His appearance alerted officials that the French were contacting Indians in East Texas and brought about the permanent Spanish occupation of Texas. Denis under house arrest while he awaited instructions from Mexico City. Denis was subsequently sent under guard to the capital, where he managed to charm the viceroy and obtain his freedom. Indeed, the chief executive of New Spain appointed St.
Denis as commissary and guide for the expedition to reestablish Spanish missions in East Texas. The religious contingent reestablished Mission San Francisco at a different site and renamed it San Francisco de los Neches.
The Mapping of the Entradas into the Greater Southwest
The reestablishment of missions and a presidio in East Texas was very important historically, because it gave Spain a valid claim to land north of the Rio Grande, did much to determine that Texas would be Spanish, not French, and helped advance the eventual boundary between Texas and the United States to the Sabine River. For the enterprising St. Denis, the presence of Spaniards near Louisiana opened the door for the contraband trade that became a way of life on the Texas frontier. Although the Spanish had received a friendly welcome from the Indians of East Texas, the latter were not willing to congregate in missions.
To do so would require them to give up their idols and religious temples, as well as an established way of life. To try to force compliance with the wishes of the missionaries was viewed as foolish, for the strength of the military guard was inadequate. Unless Spanish presence could be augmented and a halfway station established between the Rio Grande and the eastward missions, the occupation of Texas seemed destined to go as it had gone in The viceroy, at the instigation of Father Antonio de San Buenaventura y Olivares , made the suppression of illicit trade from Louisiana a primary objective.
He also pledged support for the Franciscan missions in Texas. Father Olivares had earlier visited a site on the San Antonio River in , and from that time forward he was determined to found a mission and civilian settlement there.
As it turned out, these institutions came none too soon. In a brief war in Europe between Spain and France affected Texas. From Natchitoches Philippe Blondel and six soldiers easily captured the poorly defended Adaes mission, but in the confusion a lay brother escaped.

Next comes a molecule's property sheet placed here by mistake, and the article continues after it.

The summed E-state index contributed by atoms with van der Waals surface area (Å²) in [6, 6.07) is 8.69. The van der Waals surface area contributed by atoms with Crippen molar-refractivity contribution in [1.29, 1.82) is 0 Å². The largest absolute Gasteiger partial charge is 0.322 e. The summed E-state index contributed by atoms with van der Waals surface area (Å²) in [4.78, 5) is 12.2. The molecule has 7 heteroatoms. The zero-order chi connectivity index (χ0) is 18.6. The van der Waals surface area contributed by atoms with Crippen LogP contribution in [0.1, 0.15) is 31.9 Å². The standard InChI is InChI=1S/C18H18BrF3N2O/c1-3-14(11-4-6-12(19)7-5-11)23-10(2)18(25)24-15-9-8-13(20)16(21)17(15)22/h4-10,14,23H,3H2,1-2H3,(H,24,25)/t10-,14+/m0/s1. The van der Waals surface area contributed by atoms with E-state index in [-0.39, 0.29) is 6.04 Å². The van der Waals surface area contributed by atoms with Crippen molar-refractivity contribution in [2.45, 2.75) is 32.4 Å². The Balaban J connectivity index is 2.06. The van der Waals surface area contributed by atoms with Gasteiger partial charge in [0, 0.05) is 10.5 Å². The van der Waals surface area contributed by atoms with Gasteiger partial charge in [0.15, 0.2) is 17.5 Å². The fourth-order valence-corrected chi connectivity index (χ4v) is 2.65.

He spread fear of an impending French attack throughout the mission outposts all the way to Presidio Dolores. He ordered immediate abandonment of the six missions and the military garrison, thus bringing an inglorious close to the second effort at establishing the Spanish in East Texas.
Fortunately, the retreating Spaniards found refuge at the new settlements on the San Antonio River.
At his own expense, he accepted the viceroy's request to deal with the troublesome situation in Texas and to undertake the establishment of missions in East Texas for a third time. In the early spring of , Aguayo set out for Texas. He had recruited men and collected 2, horses, 4, cattle, and 6, sheep and goats. Although livestock had accompanied previous entradas, Spanish ranching in Texas began with the arrival of these large herds in Denis, who had become commandant of the French settlement at Natchitoches.
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When Aguayo departed from Texas in May , he left a province that was soon separated from Coahuila. Across the province were ten missions and hundreds of potential neophytes. Although there was a continuing problem of smuggling between French Louisiana and Spanish Texas, the threat of French dominance in Texas was ended.
Peace in Europe and its implications for America prompted the king of Spain to order reforms within New Spain in the interest of economy. To that end the viceroy sent Gen. Rivera's recommendations in led to the reduction of troop strength at Los Adaes and to the abandonment of Presidio Dolores. Unfortunately for the settlement at San Antonio, the reduction of military strength in Texas left the settlement vulnerable to raids by the Apaches at the very time it was attempting to integrate an influx of very important settlers.
The presidio was to protect the missions in the area and serve as a way station between the Rio Grande and the East Texas missions. The arrival of the Canary Island settlers temporarily disrupted the racially harmonious community, but the threat of Indian attacks and frontier isolation soon eroded the Islanders' aloofness.
Indian attacks by the Apaches began in the s and worsened in the s with the appearance of the Comanches at San Antonio. Again, as De la Teja has remarked, "Shared roles, kinship ties, and the frontier experience tied much of Bexar's population into a dynamic community.